Chinese carmaker Geely recently unveiled its new Icon SUV. Its headline feature is an ability to ‘isolate and eliminate harmful elements in the cabin air, including bacteria and viruses.’
Geely’s claim centres on the Icon’s air purification system, which is certified to CN95 – or 95 percent filtration of particles down to 0.3 microns. A series of anti-bacterial filters then ‘kill the escaped virus’, says Geely.
Other Chinese marques have followed suit, including SAIC, which owns the MG brand. Its solution includes an ultraviolet lamp to sterilise passing air. But are such claims merely a marketing ploy?
Sealing a car ‘almost impossible’
Werner Bergman, research director at Aerosol Science, is sceptical. He told SAE International: ““I would be suspicious of any claims for effective ambient filtration that does not involve slightly pressurising the cabin with filtered air”.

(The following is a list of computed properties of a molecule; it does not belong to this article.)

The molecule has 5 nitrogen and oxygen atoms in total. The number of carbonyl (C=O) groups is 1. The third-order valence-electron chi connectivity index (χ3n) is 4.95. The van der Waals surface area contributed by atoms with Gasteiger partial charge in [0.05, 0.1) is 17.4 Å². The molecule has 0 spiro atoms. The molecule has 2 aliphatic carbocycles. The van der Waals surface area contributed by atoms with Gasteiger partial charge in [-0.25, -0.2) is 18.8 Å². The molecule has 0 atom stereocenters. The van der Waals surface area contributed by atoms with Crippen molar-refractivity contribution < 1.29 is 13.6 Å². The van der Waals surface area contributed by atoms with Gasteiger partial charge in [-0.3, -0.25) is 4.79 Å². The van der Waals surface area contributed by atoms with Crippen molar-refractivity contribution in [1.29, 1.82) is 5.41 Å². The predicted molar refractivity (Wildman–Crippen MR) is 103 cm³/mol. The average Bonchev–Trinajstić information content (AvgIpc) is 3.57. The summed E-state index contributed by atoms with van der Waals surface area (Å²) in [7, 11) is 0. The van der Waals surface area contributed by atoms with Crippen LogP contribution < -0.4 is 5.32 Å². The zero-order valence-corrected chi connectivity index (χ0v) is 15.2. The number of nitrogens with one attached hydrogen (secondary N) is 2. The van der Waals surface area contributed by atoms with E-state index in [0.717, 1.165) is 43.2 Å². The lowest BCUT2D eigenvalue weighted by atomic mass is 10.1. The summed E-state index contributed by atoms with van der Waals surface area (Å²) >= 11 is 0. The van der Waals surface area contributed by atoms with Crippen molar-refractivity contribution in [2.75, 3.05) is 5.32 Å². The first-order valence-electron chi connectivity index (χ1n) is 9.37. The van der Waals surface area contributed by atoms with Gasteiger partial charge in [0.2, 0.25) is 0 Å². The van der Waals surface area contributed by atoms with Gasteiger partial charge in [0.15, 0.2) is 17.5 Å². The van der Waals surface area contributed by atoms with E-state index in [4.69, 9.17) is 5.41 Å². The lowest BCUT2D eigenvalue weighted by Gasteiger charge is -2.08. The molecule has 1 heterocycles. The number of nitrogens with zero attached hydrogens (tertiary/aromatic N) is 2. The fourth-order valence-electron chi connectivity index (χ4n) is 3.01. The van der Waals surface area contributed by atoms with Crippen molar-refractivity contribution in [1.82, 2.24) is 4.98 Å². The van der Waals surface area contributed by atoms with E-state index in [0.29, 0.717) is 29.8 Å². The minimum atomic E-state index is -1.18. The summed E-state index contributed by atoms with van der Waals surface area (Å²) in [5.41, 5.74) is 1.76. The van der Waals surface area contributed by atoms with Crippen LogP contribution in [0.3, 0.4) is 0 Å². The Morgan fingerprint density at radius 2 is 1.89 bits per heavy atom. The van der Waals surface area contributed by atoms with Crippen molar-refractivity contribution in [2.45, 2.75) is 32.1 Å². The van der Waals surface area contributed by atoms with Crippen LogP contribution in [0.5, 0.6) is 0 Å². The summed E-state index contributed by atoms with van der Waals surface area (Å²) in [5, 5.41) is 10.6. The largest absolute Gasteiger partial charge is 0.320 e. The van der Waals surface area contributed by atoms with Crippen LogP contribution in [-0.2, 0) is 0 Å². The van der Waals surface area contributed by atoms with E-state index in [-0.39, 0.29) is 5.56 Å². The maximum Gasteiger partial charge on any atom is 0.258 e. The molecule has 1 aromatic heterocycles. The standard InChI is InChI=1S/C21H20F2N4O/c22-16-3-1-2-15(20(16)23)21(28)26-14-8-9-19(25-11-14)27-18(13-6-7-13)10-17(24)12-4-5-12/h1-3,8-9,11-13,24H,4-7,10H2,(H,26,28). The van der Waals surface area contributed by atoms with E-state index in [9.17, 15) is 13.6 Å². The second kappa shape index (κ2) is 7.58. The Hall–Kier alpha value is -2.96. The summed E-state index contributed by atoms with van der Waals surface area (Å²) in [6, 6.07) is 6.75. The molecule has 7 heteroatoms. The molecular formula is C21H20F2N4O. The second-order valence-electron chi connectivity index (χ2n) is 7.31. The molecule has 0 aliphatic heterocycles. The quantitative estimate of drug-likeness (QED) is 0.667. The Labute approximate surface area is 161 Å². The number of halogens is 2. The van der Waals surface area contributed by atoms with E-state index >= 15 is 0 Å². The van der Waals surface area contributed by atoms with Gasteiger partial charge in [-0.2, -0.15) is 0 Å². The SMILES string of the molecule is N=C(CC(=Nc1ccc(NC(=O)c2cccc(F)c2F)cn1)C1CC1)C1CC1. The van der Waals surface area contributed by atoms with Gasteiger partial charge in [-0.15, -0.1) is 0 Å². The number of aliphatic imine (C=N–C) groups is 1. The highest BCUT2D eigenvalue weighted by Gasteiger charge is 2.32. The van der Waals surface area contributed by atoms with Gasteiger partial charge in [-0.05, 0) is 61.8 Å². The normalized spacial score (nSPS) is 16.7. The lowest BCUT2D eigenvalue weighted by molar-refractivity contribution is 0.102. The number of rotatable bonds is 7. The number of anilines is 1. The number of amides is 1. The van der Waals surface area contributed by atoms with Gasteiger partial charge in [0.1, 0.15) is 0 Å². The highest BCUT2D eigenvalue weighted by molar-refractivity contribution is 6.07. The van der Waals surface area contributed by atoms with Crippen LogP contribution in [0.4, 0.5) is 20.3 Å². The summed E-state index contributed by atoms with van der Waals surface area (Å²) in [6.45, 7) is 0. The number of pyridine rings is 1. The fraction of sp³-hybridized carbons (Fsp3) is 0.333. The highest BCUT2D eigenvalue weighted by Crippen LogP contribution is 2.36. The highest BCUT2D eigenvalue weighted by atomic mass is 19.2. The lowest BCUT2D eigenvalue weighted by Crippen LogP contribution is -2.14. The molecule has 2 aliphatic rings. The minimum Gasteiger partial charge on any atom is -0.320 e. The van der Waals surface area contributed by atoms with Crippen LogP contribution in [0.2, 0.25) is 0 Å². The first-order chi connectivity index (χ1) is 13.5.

However, “It is almost impossible to have a sufficiently sealed cabin or room,” he adds.
Electric carmaker Tesla has also made bold claims about cabin filtration. Its Model X and Model S have a ‘Bioweapon Defence Mode’ that is claimed to remove ‘at least 99.97 per cent of fine particulate matter and gaseous pollutants, as well as bacteria, viruses, pollen and mould spores’.
Putting Tesla to the test
In reality, though, the protection Bioweapon Defence Mode offers from coronavirus may be limited.
Speaking to Gizmodo, Michael Buchmeier, deputy director of the Pacific Southwest Regional Center for Biodefense and Emerging Diseases at the University of California, said: “[Filtration to] 0.3 micrometre won’t hold back viruses. It will hold back most bacteria, but it won’t hold back viruses”.
The good news is that a corona-proof car probably isn’t necessary. “I can’t think of any circumstance where the outdoor COVID-19 concentration is so high that one needs a vehicle filtration system,” explained Bergman.
Time to buy that cheap summer convertible?